It seems that the ratings push worked, as "Tsunkatse" was the highest-rated episode of Voyager that season, with over four million homes tuning in to watch the show.

2 Tasha Reading Wesly A Bedtime Story

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Denise Crosby only remained on The Next Generation for a single season due to how unhappy she was with the work schedule, direction of her character, and storylines she had been given.

Wil Wheaton also left Star Trek: The Next Generation, as he felt that it was interfering with his ability to find other work. It seems that both Crosby and Wheaton made the wrong decision to leave Star Trek, as it is the show that has defined both of their careers, even though Wheaton appeared in Stand By Me.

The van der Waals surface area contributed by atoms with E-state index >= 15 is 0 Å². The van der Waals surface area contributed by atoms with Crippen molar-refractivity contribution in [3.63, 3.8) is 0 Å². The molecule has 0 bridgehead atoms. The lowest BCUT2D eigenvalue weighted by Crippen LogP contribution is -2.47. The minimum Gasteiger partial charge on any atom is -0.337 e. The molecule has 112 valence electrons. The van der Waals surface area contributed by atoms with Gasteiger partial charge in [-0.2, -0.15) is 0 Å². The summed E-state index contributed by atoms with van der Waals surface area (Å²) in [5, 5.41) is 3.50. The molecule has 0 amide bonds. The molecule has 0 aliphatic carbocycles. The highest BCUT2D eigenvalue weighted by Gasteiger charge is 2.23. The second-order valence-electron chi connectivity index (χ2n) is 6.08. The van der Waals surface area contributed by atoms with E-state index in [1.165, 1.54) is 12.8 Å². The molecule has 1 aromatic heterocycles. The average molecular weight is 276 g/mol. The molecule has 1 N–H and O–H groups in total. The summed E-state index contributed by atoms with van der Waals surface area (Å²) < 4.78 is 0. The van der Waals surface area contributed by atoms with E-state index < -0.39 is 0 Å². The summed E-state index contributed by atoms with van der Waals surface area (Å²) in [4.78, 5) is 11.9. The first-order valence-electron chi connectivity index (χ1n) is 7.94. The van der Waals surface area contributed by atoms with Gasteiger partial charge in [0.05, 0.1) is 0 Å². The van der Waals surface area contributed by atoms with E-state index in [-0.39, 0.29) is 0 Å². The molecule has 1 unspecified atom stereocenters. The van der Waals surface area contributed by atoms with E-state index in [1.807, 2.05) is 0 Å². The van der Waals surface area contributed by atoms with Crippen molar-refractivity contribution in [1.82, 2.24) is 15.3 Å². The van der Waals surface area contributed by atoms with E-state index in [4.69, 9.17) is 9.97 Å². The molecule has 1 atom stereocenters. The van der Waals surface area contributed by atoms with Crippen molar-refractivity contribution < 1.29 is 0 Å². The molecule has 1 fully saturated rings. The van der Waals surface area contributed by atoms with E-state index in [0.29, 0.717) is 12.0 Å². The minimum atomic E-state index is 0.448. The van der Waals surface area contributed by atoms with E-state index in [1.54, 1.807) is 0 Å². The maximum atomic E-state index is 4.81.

The picture above shows both actors during the early stages of Star Trek: The Next Generation, before both of them grew weary of the show.

1 Spock Shilling His Album

via.TrekCore.com

Leonard Nimoy loved folk music, which is why he used his fame from Star Trek to pursue a career in music. You may have heard the song he made about Bilbo Baggins of The Hobbit fame, which is just one of the gems released by Leonard Nimoy during his career.

In 1967, Leonard Nimoy released an album called Leonard Nimoy Presents Mr. Spock's Music From Outer Space, which contained songs that were written from the perspective of Spock himself.

Leonard Nimoy continued to release music and spoken word albums throughout his career. He also made a Star Trek audio drama with John de Lancie, called Spock  Vs. Q, which was followed by Spock Vs. Q: The Sequel.